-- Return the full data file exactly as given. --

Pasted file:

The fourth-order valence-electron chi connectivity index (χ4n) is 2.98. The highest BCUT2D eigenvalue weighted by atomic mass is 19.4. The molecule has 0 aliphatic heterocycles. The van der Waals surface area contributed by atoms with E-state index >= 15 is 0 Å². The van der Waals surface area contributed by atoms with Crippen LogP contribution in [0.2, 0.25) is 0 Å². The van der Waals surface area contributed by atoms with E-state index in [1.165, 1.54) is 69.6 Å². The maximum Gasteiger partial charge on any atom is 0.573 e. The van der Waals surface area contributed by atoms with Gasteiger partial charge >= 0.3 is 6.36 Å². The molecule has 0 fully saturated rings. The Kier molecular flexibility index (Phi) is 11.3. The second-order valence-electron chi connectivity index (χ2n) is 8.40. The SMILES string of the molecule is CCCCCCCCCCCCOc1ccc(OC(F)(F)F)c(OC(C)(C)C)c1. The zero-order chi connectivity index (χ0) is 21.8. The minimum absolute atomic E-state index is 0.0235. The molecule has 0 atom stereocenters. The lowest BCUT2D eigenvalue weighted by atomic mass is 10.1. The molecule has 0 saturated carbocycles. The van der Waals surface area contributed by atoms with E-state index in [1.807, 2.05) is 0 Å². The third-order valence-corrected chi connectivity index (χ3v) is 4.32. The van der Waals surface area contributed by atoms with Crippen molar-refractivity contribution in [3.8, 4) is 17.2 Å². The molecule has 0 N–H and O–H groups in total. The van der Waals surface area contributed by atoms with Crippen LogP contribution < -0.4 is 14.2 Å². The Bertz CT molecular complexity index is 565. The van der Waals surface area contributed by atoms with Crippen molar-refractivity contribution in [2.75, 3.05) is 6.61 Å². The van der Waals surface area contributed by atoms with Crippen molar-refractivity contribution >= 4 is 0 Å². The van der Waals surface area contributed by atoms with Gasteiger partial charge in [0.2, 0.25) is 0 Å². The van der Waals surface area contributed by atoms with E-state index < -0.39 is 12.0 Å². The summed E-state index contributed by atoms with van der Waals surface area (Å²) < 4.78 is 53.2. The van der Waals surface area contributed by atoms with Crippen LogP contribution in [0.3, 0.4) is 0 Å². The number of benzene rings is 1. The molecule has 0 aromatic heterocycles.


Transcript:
The fourth-order valence-electron chi connectivity index (χ4n) is 2.98. The highest BCUT2D eigenvalue weighted by atomic mass is 19.4. The molecule has 0 aliphatic heterocycles. The van der Waals surface area contributed by atoms with E-state index >= 15 is 0 Å². The van der Waals surface area contributed by atoms with Crippen LogP contribution in [0.2, 0.25) is 0 Å². The van der Waals surface area contributed by atoms with E-state index in [1.165, 1.54) is 69.6 Å². The maximum Gasteiger partial charge on any atom is 0.573 e. The van der Waals surface area contributed by atoms with Gasteiger partial charge >= 0.3 is 6.36 Å². The molecule has 0 fully saturated rings. The Kier molecular flexibility index (Phi) is 11.3. The second-order valence-electron chi connectivity index (χ2n) is 8.40. The SMILES string of the molecule is CCCCCCCCCCCCOc1ccc(OC(F)(F)F)c(OC(C)(C)C)c1. The zero-order chi connectivity index (χ0) is 21.8. The minimum absolute atomic E-state index is 0.0235. The molecule has 0 atom stereocenters. The lowest BCUT2D eigenvalue weighted by atomic mass is 10.1. The molecule has 0 saturated carbocycles. The van der Waals surface area contributed by atoms with E-state index in [1.807, 2.05) is 0 Å². The third-order valence-corrected chi connectivity index (χ3v) is 4.32. The van der Waals surface area contributed by atoms with Crippen molar-refractivity contribution in [3.8, 4) is 17.2 Å². The molecule has 0 N–H and O–H groups in total. The van der Waals surface area contributed by atoms with Crippen LogP contribution < -0.4 is 14.2 Å². The Bertz CT molecular complexity index is 565. The van der Waals surface area contributed by atoms with Crippen molar-refractivity contribution in [2.75, 3.05) is 6.61 Å². The van der Waals surface area contributed by atoms with Crippen molar-refractivity contribution >= 4 is 0 Å². The van der Waals surface area contributed by atoms with Gasteiger partial charge in [0.2, 0.25) is 0 Å². The van der Waals surface area contributed by atoms with E-state index < -0.39 is 12.0 Å². The summed E-state index contributed by atoms with van der Waals surface area (Å²) < 4.78 is 53.2. The van der Waals surface area contributed by atoms with Crippen LogP contribution in [0.3, 0.4) is 0 Å². The number of benzene rings is 1. The molecule has 0 aromatic heterocycles.